Part I – Pandemic Parenting 101
Parents across the country are worried about COVID-19 and how to protect their children. An extra layer of concern is added for separated parents who need to coordinate with their co-parent regarding precautionary decisions that affect their children’s daily lives. The Family Group at Clark Wilson is putting together a three part series to address common questions and concerns regarding parenting during a pandemic. This first part is called Pandemic Parenting 101 and it will address the basics. Part II and III will be posted in the coming week and will address when parenting time can be denied and other difficult decisions, including paying child support in a rapidly changing economic climate.
The basics of co-parenting in a pandemic can be simplified into being FAIR. FAIR stands for Flexible, Aware, Informative and Reasonable. As long as you stay FAIR, you will likely have less conflict which will benefit you and, most importantly, your children.
Stability for your children is crucial in a time of confusion and uncertainty. Working together to confirm that your children feel secure involves both parents ensuring there are few disruptions to the parenting schedule (if possible) and that the children have a routine they can rely on. With schools closed, children may be confused about scheduling and transitions for parenting. Co-parents should work together to ensure this happens smoothly for the benefit of the children.
With numerous workplaces working remotely, many parents are facing challenges of balancing childcare given the school closures and work. Make efforts to accommodate each other in a way that is beneficial for the children. This may require varying the parenting schedule. Understandably so, parents are generally hesitant to give up any parenting time with their children, however it may be necessary for the children’s best interests. If one parent is losing a substantial amount of parenting time, you may wish to discuss the parent exercising some make up time in the summer. You will not lose your parenting rights by making accommodations during a pandemic.
Be aware of your health, your children’s health and your co-parent’s health. Follow all precautions from our health officials and avoid activities that will put you or your children at risk.
Should one parent become ill or require self isolation for any period of time, the parents should work together to adjust the parenting schedule so the self-isolating parent can still access the children safely, possibly through a form of electronic access such as telephone, Facetime or Skype. It is important to be flexible to accommodate each other.
COVID-19 is associated with a lot of unknowns which causes anxiety and stress. Communication between co-parents is necessary for the children’s safety and well-being. Check in frequently with your co-parent during your parenting time and communicate regarding your concerns.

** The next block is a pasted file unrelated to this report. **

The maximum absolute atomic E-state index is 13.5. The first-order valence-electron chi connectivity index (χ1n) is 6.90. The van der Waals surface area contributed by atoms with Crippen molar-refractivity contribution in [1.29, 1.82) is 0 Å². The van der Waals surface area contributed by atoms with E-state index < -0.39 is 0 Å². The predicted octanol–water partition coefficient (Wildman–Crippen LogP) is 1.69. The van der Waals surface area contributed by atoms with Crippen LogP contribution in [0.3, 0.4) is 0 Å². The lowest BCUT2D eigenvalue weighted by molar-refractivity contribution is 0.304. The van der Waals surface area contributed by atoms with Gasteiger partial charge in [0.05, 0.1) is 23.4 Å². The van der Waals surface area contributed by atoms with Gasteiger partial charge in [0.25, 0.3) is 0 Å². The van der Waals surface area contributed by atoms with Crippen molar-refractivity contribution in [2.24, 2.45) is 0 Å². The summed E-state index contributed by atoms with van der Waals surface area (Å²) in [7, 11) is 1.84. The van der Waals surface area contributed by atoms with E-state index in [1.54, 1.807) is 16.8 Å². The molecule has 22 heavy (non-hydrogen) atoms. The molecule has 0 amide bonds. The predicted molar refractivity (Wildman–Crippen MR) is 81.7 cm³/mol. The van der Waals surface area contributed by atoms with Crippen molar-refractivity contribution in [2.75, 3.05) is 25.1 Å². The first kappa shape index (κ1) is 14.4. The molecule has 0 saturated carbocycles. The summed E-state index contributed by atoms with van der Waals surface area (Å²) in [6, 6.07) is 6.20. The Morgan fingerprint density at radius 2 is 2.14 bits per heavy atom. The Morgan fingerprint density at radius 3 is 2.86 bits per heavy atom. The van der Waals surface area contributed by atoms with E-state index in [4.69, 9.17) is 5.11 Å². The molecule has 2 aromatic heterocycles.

For co-parents with joint guardianship and shared parenting responsibilities, you must consult each other when making decisions regarding your children. Specifically, you must consult any other guardian before making decisions regarding:
- with whom the child will live and associate;
- depending on your child’s capacity, giving, refusing or withdrawing consent to medical, dental and other health-related treatments for the child; and
- requesting and receiving from third parties health, education or other information respecting the child;
It does not hurt your legal position to keep the other co-parent informed and will only benefit your children.
If parents are having a dispute regarding their child(ren) they may be unable to have it heard before a judge given current restrictions put in place in the BC court system. Currently, the only matters proceeding in court are urgent matters. This may be the case for several months.
Parents should proceed with a reasonable and common-sense approach to disputes. If you have an urgent matter or are unable to resolve a dispute between yourselves, you should seek legal advice.
This applies to co-parenting relationships where children have positive relationships with both parents. It should not be followed where there are concerns of family violence or the children’s safety. These issues will be addressed in Part II of our Parenting During a Pandemic Series titled: Difficult Decision Making, where we will address parents with supervised parenting time, when parenting time/ contact can be withheld, and parents who may wish to relocate with children.
If you have any questions, please contact a member of our Family Law Group. Our team is here to support you through this difficult time. Stay safe!